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Ask Honest John

Should I trade in two cars to buy an electric vehicle?
"I’m recently bereaved and I find I’ve got two cars, a 2017 MINI Clubman and a 2016 Audi Q3. I don’t need both cars and I could buy an all-electric car/SUV with a 250-mile range. I’m prepared to put £10,000 - £15,000 to buy outright. What can you suggest I do?"
If you think your mileage will suit electric motoring, consider trading both in for an electric vehicle. To get the best from an EV, you'll need to be able to charge at home (i.e. have private parking with access to electricity where you can install a home charger). The Volkswagen ID.3 is a really good introduction to EVs, and the standard model starts from around £30k (after the Plug-in Car Grant). This can officially travel up to 250 miles on a charge, while the pricer Tour model can travel up to 336 miles. If you regularly travel 250 miles in one go, though, you might find that a diesel alternative is a better option.
Answered by Andrew Brady
Cam belt change on Audi Q3 - do I need to replace the water pump at the same time?
"I've just had the cam belt changed on my (2015) Audi Q3 2.0 TDI quattro S tronic. Should the water pump have been replaced at the same time? My local garage has told me that this Audi model uses an electrical water pump and it doesn’t need changed."
I think the garage is wrong on this occasion. According to Audi, the pump on this model is electronically regulated (a sleeve over the pump's impellor activated by a solenoid) for targeted temperature regulation. However, the basic principle of the pump remains the same as traditionally used - driven by the cam belt - which means it should be replaced at the same time as the belt and tensioner.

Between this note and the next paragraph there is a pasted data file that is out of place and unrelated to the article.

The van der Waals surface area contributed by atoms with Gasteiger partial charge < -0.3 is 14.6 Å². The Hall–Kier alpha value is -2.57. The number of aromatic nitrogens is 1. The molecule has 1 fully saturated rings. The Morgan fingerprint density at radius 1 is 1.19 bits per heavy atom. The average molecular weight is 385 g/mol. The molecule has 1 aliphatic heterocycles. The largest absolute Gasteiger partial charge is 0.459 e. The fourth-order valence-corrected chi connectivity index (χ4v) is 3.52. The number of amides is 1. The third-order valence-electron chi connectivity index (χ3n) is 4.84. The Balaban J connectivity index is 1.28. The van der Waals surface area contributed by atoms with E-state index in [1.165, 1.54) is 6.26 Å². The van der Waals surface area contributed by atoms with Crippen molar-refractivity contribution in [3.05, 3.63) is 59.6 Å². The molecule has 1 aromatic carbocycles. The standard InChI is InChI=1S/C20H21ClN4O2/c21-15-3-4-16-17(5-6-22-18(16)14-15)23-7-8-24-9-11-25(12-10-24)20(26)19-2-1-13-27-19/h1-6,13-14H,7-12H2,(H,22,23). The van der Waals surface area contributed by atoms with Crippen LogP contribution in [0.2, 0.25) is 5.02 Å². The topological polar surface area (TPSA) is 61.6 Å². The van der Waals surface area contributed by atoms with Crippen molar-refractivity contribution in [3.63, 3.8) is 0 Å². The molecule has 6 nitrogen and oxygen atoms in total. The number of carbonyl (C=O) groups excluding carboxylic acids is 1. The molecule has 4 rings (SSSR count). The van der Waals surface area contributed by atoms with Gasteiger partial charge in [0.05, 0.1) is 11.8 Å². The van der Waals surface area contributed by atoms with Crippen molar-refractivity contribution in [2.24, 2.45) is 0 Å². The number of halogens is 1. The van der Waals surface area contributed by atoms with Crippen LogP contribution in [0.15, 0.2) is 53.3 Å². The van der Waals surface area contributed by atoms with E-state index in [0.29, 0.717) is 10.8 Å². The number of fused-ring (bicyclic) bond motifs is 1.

Answered by Dan Powell
Does my car need a new timing belt after five years?
"My local Audi dealership wants to change my Q3 timing belt at five years. It has only done 29k miles. Surely the belt is dependent on miles rather than time. I was thinking of about 40k miles? Do you agree?"
VWG is imposing variously a five-year rule on some timing belts and a four-year rule on the belts in 1.0 TSI and 1.4 TSI petrol engines. We say timing belt engines need a replacement timing belt, tensioner, waterpump and aux belt every five years or 60,000 miles whichever comes first unless manufacturers stipulate an earlier change, which they may do in contravention of whatever was originally written in the service book.
Answered by Honest John
What is causing wheel judder on my car when pulling out of junctions?
"I own an Audi Q3 and there is slight wheel spin causing judder when setting off or turning out of junctions - but not all the time. Is it something to do with quattro 4 wheel drive or S tronic Gearbox?"
It might be caused by a disparity between the tyres of more than 3mm. The quattro system interprets this as slippage and compensates. However, if the S tronic transmission and the Haldex clutch of the quattro system have not been serviced with an oil change, that is probably the reason and they need a service.
Answered by Honest John

What does a Audi Q3 (2011 – 2018) cost?

Buy new from £25,421 (list price from £29,920)